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An oral history of the Lightning's original storm jerseys

Last seen on the ice in the 90s, the third jerseys were incredibly polarizing

by Chris Krenn @Chris_Krenn /

It's been a long time coming.

The infamous Storm Jersey has made its return to the Tampa Bay Lightning locker room, but with a little bit of a modern twist.

The Bolts will show off their new Reverse Retro jersey for the first time Thursday night in a game against the Carolina Hurricanes and will wear it five more times throughout the regular season.

Very similar to the original jersey, the Reverse Retro sweater features white as the primary color with blue waves at the bottom, along with the rain detail on the front and back. The electric font and lightning-covered sleeves will make their return to the ice with a blue collar and vintage, orange NHL logo.

Reactions to the jersey reveal were scattered from "completely terrible" to "unbelievably awesome."

"At first, I thought they were kind of…..different," Lightning defenseman Mikhail Sergachev explained. "But now, I think they're beautiful. I like them a lot, so I'm really excited."

Since the original jerseys were worn six times in 1997, a lot of fans have wanted to see the Bolts don the horrendously beautiful Storm Jersey for years. Finally, they've got their wish.

But before the jerseys hit the ice tonight, let's go back to the creation of the original jersey prior to the unveiling on January 30, 1997.

When Hall-of-Famer and Lightning founder Phil Esposito laid the foundation for the franchise and hockey in the Sunshine State, one of the first decisions made was the team's primary colors - black, white, blue, and silver.

So, when Esposito caught a glance of the team's first-ever third jersey, the yellow lightning bolts on the sleeves were the first thing that caught his eye.

"All I remember is trying to figure out why there was yellow on our jersey," Esposito reminisced. "I would have never, ever, and I mean NEVER, put yellow in our jerseys. Never.

"I didn't want anything to do with the color yellow. Red was even something that we considered, but then it turned out to be black, white, blue, and silver, with the crest."

Tampa Bay's then-CEO was at the forefront of the jersey design and had the pleasure of showing Esposito the jersey for the first time.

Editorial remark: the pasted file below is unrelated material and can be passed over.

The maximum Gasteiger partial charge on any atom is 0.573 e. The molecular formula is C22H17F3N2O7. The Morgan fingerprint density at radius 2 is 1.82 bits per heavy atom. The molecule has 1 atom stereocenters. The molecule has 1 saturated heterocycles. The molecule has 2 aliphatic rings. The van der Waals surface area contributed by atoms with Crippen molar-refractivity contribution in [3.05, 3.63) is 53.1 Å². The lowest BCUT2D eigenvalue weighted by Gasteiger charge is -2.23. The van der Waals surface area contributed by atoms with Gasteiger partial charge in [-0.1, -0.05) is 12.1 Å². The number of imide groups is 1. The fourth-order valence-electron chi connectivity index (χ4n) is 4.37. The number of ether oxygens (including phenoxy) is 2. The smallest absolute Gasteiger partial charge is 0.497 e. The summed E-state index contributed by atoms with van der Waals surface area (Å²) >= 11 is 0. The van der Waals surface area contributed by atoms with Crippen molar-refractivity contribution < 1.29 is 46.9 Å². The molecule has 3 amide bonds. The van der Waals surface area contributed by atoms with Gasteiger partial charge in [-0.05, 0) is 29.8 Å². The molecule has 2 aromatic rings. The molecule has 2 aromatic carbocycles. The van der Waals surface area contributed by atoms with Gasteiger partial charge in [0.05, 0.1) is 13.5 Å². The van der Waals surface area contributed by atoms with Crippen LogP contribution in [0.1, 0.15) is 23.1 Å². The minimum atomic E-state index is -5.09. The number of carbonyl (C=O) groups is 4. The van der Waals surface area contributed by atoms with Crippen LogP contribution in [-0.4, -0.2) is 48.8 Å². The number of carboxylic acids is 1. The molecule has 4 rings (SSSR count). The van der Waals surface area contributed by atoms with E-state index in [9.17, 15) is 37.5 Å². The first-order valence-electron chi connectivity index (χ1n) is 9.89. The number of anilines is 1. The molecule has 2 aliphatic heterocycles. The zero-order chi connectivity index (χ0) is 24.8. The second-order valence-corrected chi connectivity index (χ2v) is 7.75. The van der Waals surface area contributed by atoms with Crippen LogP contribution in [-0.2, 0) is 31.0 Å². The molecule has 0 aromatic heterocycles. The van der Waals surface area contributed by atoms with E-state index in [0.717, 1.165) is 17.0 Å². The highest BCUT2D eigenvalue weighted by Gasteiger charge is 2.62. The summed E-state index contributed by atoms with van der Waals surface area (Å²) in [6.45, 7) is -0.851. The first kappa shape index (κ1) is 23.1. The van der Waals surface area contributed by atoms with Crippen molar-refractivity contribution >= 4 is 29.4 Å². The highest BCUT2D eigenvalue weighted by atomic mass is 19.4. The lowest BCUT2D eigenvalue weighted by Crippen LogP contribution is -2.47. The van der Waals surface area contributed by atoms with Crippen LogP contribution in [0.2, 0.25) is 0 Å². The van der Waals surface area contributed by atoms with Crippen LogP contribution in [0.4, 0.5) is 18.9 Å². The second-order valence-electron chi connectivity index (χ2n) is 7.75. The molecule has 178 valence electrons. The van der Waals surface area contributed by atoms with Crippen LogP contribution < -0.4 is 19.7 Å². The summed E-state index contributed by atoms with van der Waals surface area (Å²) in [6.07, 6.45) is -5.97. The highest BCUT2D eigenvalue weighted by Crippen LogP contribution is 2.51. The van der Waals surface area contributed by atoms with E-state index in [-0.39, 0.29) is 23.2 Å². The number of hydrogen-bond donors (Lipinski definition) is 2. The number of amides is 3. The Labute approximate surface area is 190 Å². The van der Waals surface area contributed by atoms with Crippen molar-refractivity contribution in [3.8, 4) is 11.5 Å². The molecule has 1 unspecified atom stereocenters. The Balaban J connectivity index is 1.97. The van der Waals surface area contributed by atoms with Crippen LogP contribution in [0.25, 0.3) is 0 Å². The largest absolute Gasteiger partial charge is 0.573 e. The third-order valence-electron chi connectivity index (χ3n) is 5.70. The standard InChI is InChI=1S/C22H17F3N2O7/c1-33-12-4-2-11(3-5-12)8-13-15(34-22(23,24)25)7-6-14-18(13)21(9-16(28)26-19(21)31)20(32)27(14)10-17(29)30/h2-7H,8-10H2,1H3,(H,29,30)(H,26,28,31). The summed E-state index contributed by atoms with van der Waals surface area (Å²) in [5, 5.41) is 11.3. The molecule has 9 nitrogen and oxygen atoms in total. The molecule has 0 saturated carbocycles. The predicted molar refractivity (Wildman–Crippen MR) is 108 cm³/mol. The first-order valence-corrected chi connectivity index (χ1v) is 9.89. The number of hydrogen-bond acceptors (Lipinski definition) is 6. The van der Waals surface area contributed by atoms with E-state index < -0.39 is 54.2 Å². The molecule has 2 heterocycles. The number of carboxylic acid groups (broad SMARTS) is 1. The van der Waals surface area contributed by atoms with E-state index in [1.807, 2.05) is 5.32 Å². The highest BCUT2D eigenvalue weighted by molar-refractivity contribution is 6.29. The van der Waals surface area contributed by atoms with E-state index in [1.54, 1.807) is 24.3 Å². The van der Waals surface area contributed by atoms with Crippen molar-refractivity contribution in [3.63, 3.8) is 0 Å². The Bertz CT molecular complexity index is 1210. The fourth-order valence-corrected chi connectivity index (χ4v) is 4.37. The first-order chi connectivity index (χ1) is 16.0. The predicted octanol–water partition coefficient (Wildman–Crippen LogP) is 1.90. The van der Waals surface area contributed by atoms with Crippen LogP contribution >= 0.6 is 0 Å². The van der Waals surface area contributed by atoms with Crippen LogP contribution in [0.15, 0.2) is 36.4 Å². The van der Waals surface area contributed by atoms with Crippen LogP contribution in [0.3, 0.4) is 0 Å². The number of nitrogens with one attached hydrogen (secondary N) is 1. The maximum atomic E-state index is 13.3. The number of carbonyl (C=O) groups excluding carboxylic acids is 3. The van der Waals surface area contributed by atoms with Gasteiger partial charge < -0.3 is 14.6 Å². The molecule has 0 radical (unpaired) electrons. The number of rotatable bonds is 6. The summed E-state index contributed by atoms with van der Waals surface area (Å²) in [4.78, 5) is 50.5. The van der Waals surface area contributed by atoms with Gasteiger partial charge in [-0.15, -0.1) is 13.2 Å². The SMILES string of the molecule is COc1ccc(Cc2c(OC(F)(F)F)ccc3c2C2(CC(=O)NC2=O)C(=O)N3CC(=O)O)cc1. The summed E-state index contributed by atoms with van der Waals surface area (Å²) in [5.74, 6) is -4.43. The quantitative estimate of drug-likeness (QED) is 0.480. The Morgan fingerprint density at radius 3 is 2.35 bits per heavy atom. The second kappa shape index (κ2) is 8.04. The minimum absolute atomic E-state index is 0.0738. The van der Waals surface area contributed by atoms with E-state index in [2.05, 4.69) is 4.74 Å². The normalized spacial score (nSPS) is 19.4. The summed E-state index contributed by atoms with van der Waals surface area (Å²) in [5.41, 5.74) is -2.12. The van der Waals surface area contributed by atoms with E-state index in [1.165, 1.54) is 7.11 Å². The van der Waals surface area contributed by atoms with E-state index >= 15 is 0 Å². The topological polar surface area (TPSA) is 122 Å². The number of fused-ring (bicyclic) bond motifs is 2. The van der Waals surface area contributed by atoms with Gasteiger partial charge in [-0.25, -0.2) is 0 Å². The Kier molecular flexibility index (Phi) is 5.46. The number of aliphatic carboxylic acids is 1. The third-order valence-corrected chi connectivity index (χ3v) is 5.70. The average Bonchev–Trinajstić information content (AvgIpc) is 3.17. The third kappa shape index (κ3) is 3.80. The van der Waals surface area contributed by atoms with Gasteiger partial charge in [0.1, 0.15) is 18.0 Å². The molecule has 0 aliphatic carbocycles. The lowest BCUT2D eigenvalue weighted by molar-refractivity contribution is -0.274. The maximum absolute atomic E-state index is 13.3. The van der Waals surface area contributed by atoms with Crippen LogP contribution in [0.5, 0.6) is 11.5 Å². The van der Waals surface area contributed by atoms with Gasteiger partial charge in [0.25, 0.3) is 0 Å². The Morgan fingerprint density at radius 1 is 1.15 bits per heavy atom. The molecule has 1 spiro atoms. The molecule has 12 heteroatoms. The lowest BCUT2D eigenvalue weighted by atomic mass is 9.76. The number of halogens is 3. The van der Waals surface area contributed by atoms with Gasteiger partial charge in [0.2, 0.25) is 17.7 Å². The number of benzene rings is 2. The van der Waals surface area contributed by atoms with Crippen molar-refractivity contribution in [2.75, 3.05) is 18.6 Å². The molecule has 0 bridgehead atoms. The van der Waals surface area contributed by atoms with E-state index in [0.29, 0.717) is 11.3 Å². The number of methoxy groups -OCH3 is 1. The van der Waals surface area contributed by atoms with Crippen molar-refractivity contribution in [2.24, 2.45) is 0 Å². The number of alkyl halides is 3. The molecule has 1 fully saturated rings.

"It was as ugly as humanly possible," said Esposito with a chuckle. "I remember saying, 'What the hell is this?'

"He says, 'This is going to be the third jersey.' That's what they were calling it, the third jersey.

"I said, 'Who in the world authorized this?'

"They were brutal then and they're still brutal now."

The varying opinions of the classic jersey are a big part of what makes it so great. Some people find it awful. Others think it's perfect. Perhaps it's a classic example of, "It's so bad, it's good."

When the jersey was unveiled on that January day in 1997, Bolts star forward Brian Bradley was on the scene with Esposito to help model the newest Lightning sweater.

"I remember doing the unveiling because I'm a team player," said Esposito. "I didn't agree with it, but I did it. I just thought it was absolutely brutal.

"I remember walking out of there and I said to Brian, 'What the hell, Brian?'

"He said, 'They're ugly, aren't they?'

"I said, 'Hell yes they are.'"

With bright smiles and happy faces, Esposito and Bradley enthusiastically unveiled the jersey, even if their facial expressions may not have matched their thoughts at the time.

"When we did it that day, I really don't think anyone had any clue what the jersey was going to look like," Bradley remembered. "Then the unveiling happens.

"You can't sit there and be like, 'Oh my God. What in the world is this?'

"It's more like, 'Oh wow, this is really good!'

"It was just so different than your traditional jersey that all of us grew up playing in, from junior hockey to the NHL, to watching teams play in the World Cup of Hockey. It was kind of like setting a new precedent for teams with jerseys.

"I guess you get used to it, but at first it was definitely a bit of shock and awe. You're like, 'Wait, what? We're actually going to wear these or are these practice jerseys?'"